decided to quit then and there. He decided that he couldn't work for a man
like Sorensen. So forget all this garbage about Bockrath running him off
after the Miss. St. game, Stallings retirement was dictated by that day's
events (Bockrath's hire) and ANDREW SORENSEN.
With Stallings immanent
departure (not yet known), Bockrath promptly went to work in the athletic
department isolating those people he thought were connected to the "good
ole boys." He used a number of snitches and rats, most of whom are still
there, to spy on people and then feed the dirt back to he and Sorensen.
But most of all, he simply retreated into his office feeling spurned by the
Alabama community. I remember attending an event at the Museum shortly after
he was hired and in a room of 200 people, he was standing in a corner by
himself talking to no one. The guy never made much of an effort. He walked
in from day one smelling a stink and never got that stench out of his nose.
it came time to hire a coach, Bockrath and Sorensen wanted to get a non-Bryant
connected coach. We all know about Beamer. Frankly, had they gotten their
way, things could never have been worse than they are now. But, under pressure
not to wreck a good thing and get a dedicated Alabama recruiter in there,
Bockrath caved and hired Mike. This was not to be the last case of the fans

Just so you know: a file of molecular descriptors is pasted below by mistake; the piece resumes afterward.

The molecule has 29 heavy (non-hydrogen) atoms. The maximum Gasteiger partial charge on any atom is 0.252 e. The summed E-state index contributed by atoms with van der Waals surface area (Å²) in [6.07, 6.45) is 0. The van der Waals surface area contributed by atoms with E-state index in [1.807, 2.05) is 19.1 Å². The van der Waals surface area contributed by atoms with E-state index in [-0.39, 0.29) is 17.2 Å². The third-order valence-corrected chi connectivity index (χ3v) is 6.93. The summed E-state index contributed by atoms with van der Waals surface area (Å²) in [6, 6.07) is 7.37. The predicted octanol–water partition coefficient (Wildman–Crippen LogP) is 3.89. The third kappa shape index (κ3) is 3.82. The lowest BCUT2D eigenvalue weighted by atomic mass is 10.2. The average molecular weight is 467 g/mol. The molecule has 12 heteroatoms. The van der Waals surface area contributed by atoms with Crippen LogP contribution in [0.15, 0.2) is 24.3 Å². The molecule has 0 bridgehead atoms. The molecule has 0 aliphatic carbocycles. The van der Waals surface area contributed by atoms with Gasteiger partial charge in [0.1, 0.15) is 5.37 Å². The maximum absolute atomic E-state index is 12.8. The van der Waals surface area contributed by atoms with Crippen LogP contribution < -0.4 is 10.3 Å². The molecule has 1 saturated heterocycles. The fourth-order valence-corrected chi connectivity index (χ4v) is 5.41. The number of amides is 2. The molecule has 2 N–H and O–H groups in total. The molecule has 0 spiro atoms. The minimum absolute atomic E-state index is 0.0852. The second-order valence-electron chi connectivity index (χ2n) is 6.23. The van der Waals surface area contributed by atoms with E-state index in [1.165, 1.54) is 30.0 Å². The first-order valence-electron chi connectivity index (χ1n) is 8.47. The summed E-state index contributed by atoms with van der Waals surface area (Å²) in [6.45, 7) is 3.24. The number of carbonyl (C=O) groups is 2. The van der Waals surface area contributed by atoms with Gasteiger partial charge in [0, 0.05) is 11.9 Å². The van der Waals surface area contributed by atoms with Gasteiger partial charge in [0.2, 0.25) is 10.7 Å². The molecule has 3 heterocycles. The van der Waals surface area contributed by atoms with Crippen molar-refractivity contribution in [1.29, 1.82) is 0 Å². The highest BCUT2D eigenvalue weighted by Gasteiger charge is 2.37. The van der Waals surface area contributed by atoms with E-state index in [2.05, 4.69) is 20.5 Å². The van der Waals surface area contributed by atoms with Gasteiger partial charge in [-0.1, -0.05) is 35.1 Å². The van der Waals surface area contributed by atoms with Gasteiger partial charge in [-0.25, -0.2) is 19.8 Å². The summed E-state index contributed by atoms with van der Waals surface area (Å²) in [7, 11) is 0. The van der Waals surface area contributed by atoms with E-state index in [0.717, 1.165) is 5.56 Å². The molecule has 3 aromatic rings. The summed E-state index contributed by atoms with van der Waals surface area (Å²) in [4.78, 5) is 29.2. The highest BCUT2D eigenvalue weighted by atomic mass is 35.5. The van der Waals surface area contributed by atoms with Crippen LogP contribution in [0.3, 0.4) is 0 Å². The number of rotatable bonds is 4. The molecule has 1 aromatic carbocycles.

running the program. It was a problem to be further and further exposed
over the next four years. Having a weak sister like Bockrath as AD without
the authority or fortitude to lead - for better or worse - only further exacerbated
Mike's problems as coach have been dissected to the
hilt here - but I think can be summarized by saying he was in over his head.
He was neither a leader, an organizer, a tactician, nor a man of good judgement.
In becoming head coach he simply out kicked his own punt coverage. Mike's
lack of success his first season was promptly blamed on Stallings' holdovers,
probation and poor recruiting. And for all of Mike's failures, he knew how
to spin some yarn with the faithful and get folks to buy his excuses. It's
worth noting that Stallings believed he could have won seven or eight games
with the 97 team. I have no reason to doubt him.
A further aside on
Mike's character is that he did far more agitating against Coach Stallings
than Bill Oliver ever did. A fact lost on many fans to this day. And on
Mike's staff, the backbiting and infighting among the coaches - in the absence
of a leader - would only become more cancerous than on Stalling's staff.
every SEC coach who is over his head, Mike pushed the panic button after
his first season and decided that recruiting was everything. He convinced
himself that the state of Alabama didn't have enough quality athletes to
support his program and that we had to pass over a bunch of good kids to
get the "best." Thus started the exodus of a number of kids who grew up
loving Bama, had NFL talent, and were left crying by Mike's recruiting decisions.
Ronnie Cottrell. I'm not going to say much about Ronnie. All that needs